Symptoms of a Bad Coolant Temperature Sensor

Engine will have bad mileage and low power and could overheat when a coolant temperature sensor is bad

The engine coolant sensor is a high failure item which is replaced regularly at any repair garage. This sensor is responsible for causing a computer malfunction which can cause the check engine light to come on.

Signs of a Bad Temperature Sensor

1. Decrease Fuel Mileage

The temperature sensor is responsible for sending feedback information to the computer at specific resistances which will vary the engines power output causing the fuel mileage to be off of normal values. This is because a cold engine will use more fuel to run correctly and if the computer thinks the engine is cold for extended periods of time more it will be given excessive amounts of fuel even when it is not needed.

2. Check Engine Light

A cars computer is capable of reading the values of any sensor at any given time. This is also true of the coolant sensor which monitors engine coolant temperature levels. There is a specific resistance range the sensor must stay in to satisfy the computers operating program and when these values are out of range the computer will turn the check engine on and producing a trouble code telling you the coolant sensor must be replaced.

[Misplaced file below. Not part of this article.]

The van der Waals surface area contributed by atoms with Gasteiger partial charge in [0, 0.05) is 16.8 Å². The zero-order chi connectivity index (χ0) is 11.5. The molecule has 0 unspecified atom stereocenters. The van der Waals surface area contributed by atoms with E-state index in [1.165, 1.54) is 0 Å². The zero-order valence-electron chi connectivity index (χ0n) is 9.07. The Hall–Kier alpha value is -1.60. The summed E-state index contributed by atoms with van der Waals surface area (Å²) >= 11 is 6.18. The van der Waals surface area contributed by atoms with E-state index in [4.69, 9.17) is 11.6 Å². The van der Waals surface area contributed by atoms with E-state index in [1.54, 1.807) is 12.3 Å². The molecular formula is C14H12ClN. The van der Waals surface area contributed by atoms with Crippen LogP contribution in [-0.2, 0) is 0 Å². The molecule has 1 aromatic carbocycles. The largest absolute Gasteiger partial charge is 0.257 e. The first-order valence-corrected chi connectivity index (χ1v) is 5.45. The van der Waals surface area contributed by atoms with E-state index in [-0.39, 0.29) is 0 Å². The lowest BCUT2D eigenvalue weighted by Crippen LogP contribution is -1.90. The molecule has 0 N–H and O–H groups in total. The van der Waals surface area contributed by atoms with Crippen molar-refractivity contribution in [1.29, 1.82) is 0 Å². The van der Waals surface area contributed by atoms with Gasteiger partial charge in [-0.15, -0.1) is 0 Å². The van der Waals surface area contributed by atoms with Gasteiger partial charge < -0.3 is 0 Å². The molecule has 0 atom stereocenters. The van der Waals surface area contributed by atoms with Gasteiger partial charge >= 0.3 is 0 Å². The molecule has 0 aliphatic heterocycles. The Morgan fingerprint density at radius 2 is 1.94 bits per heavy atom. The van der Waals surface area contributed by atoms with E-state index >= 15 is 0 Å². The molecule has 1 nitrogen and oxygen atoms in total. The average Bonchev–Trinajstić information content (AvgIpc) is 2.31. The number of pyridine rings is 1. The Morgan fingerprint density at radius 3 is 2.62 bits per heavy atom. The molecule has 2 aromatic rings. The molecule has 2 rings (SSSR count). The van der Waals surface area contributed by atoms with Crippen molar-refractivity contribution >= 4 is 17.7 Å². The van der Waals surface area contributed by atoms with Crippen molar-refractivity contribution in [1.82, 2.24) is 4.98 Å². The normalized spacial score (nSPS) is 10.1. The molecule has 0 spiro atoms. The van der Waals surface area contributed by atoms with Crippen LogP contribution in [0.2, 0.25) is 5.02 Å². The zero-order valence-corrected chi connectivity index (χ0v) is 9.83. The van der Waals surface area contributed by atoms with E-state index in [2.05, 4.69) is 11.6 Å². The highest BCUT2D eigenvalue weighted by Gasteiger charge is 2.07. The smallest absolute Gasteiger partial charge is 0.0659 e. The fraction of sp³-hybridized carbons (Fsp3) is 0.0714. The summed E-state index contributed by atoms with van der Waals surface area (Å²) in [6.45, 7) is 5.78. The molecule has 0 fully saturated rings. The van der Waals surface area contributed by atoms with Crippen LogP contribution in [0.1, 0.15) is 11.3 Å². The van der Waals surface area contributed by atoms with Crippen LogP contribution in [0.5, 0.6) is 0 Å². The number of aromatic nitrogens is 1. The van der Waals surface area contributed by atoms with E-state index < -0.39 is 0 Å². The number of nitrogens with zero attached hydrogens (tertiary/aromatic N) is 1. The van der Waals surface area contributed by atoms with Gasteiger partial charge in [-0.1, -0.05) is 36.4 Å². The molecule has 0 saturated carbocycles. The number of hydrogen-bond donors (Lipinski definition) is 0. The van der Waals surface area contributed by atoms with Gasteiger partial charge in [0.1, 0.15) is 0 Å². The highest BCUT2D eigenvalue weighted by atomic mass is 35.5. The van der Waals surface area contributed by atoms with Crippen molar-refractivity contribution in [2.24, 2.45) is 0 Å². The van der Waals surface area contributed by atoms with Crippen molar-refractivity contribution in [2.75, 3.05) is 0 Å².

3. Engine Will Overheat

Cooling fans are used behind the radiator to to pull air through cooling fins which will remove heat from the engines coolant. On front wheel drive cars and some rear wheel drive cars these fans are electrically controlled which are turned on by the fan control relay. This relay is triggered by the computer which will use the reading from the coolant temperature sensor. When the sensor fails to produce the correct reading of the engine's temperature the computer will fail to send a signal to the control relay which will make the engine overheat when the car is at low speeds or stopped in traffic.

4. Reduced Engine Power and Backfires

Correct fuel mixture is needed for optimum engine power output. There are many factors controlling the computer program which can affect the fuel input and ignition timing. A major deciding factor is engine temperature which is read by a coolant sensor. If the sensor is reading to little temperature the engine fuel mixture will be too rich causing stumbles and hesitation and when the reading is too high (hot) the fuel mixture is leaned down not giving the engine enough fuel which will cause engine backfires or repetitive chugging.

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